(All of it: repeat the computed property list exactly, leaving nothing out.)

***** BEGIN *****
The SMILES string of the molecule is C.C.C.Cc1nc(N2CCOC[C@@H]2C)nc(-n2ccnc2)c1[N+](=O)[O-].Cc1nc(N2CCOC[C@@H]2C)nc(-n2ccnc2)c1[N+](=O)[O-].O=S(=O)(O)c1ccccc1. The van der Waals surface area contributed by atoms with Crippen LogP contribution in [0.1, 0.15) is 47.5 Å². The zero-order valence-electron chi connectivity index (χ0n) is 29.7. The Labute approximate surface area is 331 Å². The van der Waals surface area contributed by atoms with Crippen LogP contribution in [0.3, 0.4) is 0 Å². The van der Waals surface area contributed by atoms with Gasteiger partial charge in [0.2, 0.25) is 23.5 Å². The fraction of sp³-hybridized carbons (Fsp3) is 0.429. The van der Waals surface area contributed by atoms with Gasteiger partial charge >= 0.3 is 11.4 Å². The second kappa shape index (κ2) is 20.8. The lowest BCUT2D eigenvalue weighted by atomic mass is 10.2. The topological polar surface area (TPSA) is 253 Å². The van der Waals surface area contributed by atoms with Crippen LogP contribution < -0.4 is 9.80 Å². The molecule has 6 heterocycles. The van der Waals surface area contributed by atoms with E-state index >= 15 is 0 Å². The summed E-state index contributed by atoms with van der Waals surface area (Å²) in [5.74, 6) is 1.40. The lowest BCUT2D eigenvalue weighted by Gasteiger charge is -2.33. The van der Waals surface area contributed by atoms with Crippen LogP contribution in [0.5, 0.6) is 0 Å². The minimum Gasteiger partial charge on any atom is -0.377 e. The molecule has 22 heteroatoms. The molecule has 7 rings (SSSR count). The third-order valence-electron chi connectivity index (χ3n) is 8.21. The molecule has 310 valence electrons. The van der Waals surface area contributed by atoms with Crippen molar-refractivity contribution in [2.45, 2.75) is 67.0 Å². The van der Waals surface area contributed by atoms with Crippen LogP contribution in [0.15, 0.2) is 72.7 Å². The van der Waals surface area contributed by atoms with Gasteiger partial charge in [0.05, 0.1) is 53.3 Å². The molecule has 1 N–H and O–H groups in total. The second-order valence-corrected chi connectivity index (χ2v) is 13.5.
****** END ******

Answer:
The SMILES string of the molecule is C.C.C.Cc1nc(N2CCOC[C@@H]2C)nc(-n2ccnc2)c1[N+](=O)[O-].Cc1nc(N2CCOC[C@@H]2C)nc(-n2ccnc2)c1[N+](=O)[O-].O=S(=O)(O)c1ccccc1. The van der Waals surface area contributed by atoms with Crippen LogP contribution in [0.1, 0.15) is 47.5 Å². The zero-order valence-electron chi connectivity index (χ0n) is 29.7. The Labute approximate surface area is 331 Å². The van der Waals surface area contributed by atoms with Crippen LogP contribution in [0.3, 0.4) is 0 Å². The van der Waals surface area contributed by atoms with Gasteiger partial charge in [0.2, 0.25) is 23.5 Å². The fraction of sp³-hybridized carbons (Fsp3) is 0.429. The van der Waals surface area contributed by atoms with Gasteiger partial charge >= 0.3 is 11.4 Å². The second kappa shape index (κ2) is 20.8. The lowest BCUT2D eigenvalue weighted by atomic mass is 10.2. The topological polar surface area (TPSA) is 253 Å². The van der Waals surface area contributed by atoms with Crippen LogP contribution < -0.4 is 9.80 Å². The molecule has 6 heterocycles. The van der Waals surface area contributed by atoms with E-state index >= 15 is 0 Å². The summed E-state index contributed by atoms with van der Waals surface area (Å²) in [5.74, 6) is 1.40. The lowest BCUT2D eigenvalue weighted by Gasteiger charge is -2.33. The van der Waals surface area contributed by atoms with Crippen LogP contribution in [0.5, 0.6) is 0 Å². The minimum Gasteiger partial charge on any atom is -0.377 e. The molecule has 22 heteroatoms. The molecule has 7 rings (SSSR count). The third-order valence-electron chi connectivity index (χ3n) is 8.21. The molecule has 310 valence electrons. The van der Waals surface area contributed by atoms with Crippen molar-refractivity contribution in [2.45, 2.75) is 67.0 Å². The van der Waals surface area contributed by atoms with Crippen LogP contribution in [0.15, 0.2) is 72.7 Å². The van der Waals surface area contributed by atoms with Gasteiger partial charge in [0.05, 0.1) is 53.3 Å². The molecule has 1 N–H and O–H groups in total. The second-order valence-corrected chi connectivity index (χ2v) is 13.5.